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Green Star and WELL to become better buddies

Jorge Chapa

A new guidance document will work to better align the Green Star and WELL Building Standard tools, promising better health and sustainability outcomes.

The Green Star and WELL Building Standard: Approaches to buildings or fitouts seeking a dual rating document, a collaboration between the Green Building Council of Australia and the International WELL Building Institute (IWBI), seeks to simplify the process for projects pursuing both ratings.

The document maps out Green Star credits and notes criteria that may also help contribute to WELL certification, and vice versa. Where the level of overlap is considered “equivalent”, being awarded a credit on one rating tool can then be used as verification for the other.

For example, WELL’s VOC Reduction category can be met by satisfying Green Star’s Indoor Pollution credit.

Credits can also be assigned as “partial” or “aligned”, meaning they can assist in gaining the other rating’s credit to some degree.

“As owners and investors increasingly look to third-party certification to demonstrate transparency, accountability and a commitment to best practice, we must ensure certification is an easy and cost-effective process,” GBCA head of market transformation Jorge Chapa said.

“By working together to map out the synergies within the two rating tools, project teams can avoid duplication of effort, and achieve both Green Star and WELL ratings faster, and cheaper. Building owners don’t have to choose between health and sustainability – both are more easily achieved as a result of this work.”

While there are some areas where the tools won’t overlap, due to an element of performance verification in WELL and some American standards falling short of meeting Green Star requirements, “it’s likely that specific design and construction features promoted by Green Star will help in achieving WELL certification and vice versa”, the document says.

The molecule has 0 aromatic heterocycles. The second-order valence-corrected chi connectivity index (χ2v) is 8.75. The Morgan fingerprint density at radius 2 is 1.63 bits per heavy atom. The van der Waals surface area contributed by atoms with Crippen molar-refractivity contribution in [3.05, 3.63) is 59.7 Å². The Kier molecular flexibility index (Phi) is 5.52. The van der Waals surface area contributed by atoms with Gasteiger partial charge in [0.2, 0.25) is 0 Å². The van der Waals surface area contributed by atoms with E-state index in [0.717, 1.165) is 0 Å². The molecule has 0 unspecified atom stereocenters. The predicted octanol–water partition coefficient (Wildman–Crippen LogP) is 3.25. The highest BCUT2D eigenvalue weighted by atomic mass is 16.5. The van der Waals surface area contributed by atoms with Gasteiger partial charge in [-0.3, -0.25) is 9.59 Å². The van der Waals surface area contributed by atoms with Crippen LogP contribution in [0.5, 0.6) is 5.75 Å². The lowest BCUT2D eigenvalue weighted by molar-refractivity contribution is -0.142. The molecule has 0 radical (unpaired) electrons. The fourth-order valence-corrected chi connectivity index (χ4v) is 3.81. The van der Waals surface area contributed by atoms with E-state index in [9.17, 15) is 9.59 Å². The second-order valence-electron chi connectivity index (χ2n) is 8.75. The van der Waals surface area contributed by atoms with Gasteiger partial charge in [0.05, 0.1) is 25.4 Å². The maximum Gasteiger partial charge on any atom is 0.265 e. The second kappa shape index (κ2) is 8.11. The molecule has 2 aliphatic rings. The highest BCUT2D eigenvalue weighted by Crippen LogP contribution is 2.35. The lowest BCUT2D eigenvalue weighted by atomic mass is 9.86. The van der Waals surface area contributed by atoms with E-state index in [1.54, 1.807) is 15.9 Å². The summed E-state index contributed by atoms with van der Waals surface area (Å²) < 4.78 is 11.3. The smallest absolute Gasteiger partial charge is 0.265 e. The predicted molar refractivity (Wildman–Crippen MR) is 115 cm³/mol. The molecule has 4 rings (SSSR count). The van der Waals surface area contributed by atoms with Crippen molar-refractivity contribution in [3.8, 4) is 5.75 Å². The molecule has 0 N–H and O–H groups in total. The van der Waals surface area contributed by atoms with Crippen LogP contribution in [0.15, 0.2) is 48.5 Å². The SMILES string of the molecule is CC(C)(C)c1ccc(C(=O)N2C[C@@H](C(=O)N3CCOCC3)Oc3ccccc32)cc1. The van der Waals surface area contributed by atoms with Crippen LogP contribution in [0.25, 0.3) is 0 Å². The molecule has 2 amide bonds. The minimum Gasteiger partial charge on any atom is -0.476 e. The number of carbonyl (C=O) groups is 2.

There has also been concerns that WELL’s extremely high standards for areas like air filtration could lead to higher energy consumption, putting it in conflict with some of Green Star’s credits.

Energy versus IEQ conflicts can be managed – there are tradeoffs

Mr Chapa told The Fifth Estate that while there was an “unfortunate conflict” between creating good indoor spaces and energy consumption – you need more energy to pump out more of the naturally occurring carbon dioxide, VOCs, etcetera, and increased daylighting can mean increased heat loads – thinking about buildings as systems could help balance these concerns.

“You can still make some choices that will impact energy consumption, just as you can make choices that effect IEQ. There’s trade offs, and design solutions can provide the best outcomes.

“It’s about thinking about how can you build a system that can do both.”

And the guidance document, he said, could help to do just that.

IWBI chair and chief executive Rick Fedrizzi said Australia was at the forefront of the healthy building movement, and that the partnership between his organisation and the GBCA would promote sustainability and health outcomes.

“By taking advantage of the natural synergies between Green Star and WELL, we can have rapid and significant impact on both planetary and public health,” Mr Fedrizzi said.

Currently guidance is being provided for new buildings or fitouts going for Green Star – Design & As Built or Green Star – Interiors ratings, though there are plans to include Performance rating in future updates.

See the full document.

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Comments

3 Responses to “Green Star and WELL to become better buddies”

  • Emine says:

    The Full Document link isn’t working

  • ecojag says:

    IWBI’s WELL exposed and shone direct daylight on to building environments neglected by the ‘green’ certification bodies that had been promoting healthy and productive buildings and financial outcomes for many years.

    Adaptation and cohabitation now to the fore as marketing trumps past ‘green’ standards to embrace change. What’s that old saying? “It’s WELL for some!”

    Some past ‘green’ practitioners are doing very well for themselves. There’s a better life beyond ‘green’ seemingly. Change and disruption are constant companions across all our environments.

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